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The No-Dig Novice 2

It is August, and here is an update on my first no-dig experiment. I have now cropped all my potatoes and here are the results: I grew three varieties: Arran Pilot, Nicola and Anja, all first and second earlies. The Arran Pilots were planted in the dug section of the bed, where I had added horse manure. The other two were in the no-dig area where I had piled half-rotted wood chips. Instead of earthing up, I covered all three with a layer of straw about 15cm deep.


The harvest of Nicola potatoes was almost as good as Arran Pilot, which pleased me greatly. Anja was a smaller crop, but they still did well. The difference in size could have been due to the variety - I haven’t grown any of these varieties before – and anyway this was not meant to be a scientific comparison. What I noticed however was that I didn’t need to dig up the tubers – I was able to simply push the mulch aside and pick them up without disturbing the soil. The mulch had broken down well, and the thick layer of straw had helped suppress the weeds.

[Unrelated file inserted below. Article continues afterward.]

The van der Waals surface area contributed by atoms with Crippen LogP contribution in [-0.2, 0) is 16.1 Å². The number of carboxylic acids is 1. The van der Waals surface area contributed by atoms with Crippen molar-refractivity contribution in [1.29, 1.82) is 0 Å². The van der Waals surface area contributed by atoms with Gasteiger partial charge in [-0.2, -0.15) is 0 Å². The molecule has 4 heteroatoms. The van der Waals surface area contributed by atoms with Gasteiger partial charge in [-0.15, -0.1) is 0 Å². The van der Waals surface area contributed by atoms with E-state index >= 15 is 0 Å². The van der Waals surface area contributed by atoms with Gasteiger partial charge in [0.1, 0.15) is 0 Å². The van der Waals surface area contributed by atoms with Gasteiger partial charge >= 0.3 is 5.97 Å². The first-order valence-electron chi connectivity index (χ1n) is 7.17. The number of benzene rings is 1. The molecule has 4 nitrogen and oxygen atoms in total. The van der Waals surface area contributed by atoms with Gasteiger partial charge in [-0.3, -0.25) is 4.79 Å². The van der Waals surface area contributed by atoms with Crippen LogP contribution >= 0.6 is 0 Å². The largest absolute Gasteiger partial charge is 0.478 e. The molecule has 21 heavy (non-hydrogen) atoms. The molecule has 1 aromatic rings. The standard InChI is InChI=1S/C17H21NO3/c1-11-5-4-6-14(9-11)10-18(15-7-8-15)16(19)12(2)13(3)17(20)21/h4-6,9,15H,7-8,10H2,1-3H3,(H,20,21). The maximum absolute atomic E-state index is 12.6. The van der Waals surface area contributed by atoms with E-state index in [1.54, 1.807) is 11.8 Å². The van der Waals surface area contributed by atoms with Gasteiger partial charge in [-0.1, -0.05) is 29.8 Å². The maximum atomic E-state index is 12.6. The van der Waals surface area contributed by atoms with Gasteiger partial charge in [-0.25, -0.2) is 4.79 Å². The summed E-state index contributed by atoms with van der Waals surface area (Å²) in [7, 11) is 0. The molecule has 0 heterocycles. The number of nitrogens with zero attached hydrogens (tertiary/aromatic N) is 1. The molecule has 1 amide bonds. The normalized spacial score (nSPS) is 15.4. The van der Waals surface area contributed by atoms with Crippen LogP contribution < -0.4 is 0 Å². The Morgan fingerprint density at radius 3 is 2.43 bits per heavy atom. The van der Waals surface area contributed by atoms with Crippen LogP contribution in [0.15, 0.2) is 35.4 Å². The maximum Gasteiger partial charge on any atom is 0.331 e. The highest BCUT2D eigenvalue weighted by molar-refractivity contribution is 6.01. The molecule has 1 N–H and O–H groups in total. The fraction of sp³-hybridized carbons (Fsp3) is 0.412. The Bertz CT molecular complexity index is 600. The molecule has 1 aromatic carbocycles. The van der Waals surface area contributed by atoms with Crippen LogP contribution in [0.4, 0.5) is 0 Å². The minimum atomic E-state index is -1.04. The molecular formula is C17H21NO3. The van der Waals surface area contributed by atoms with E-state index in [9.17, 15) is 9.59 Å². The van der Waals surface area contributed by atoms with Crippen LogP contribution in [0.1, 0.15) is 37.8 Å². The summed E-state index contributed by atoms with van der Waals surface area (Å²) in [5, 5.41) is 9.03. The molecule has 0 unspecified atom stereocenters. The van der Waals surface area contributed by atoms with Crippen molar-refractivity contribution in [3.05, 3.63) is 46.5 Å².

There was very little to do to prepare the bed for the next crop: just rake the mulch level, tread over the whole area and then transplant my brassicas, which will appreciate the firm undisturbed soil beneath.


Finally, I sowed some crimson clover between the brassicas, which started to germinate after only five days. Crimson clover has four benefits: it will provide some nitrogen for the brassicas, help to suppress weeds, attract bees and provide organic matter. Oh, and the flowers are very pretty, which is a fifth benefit. It will grow over the autumn then stay in the ground all winter. In spring I’ll chop down most of it, leaving the foliage to rot on the surface, instead of digging it in, but I’ll allow a few plants to grow on and flower next summer for the bees. Being a perennial, the chopped-down clover will probably re-grow. They should suppress weed growth during spring until the next crop goes in. I want to grow squash and courgettes in that bed next year, so the plan is to simply make holes in the clover cover, and plant through it. 

JILL KAYE 30/08/20





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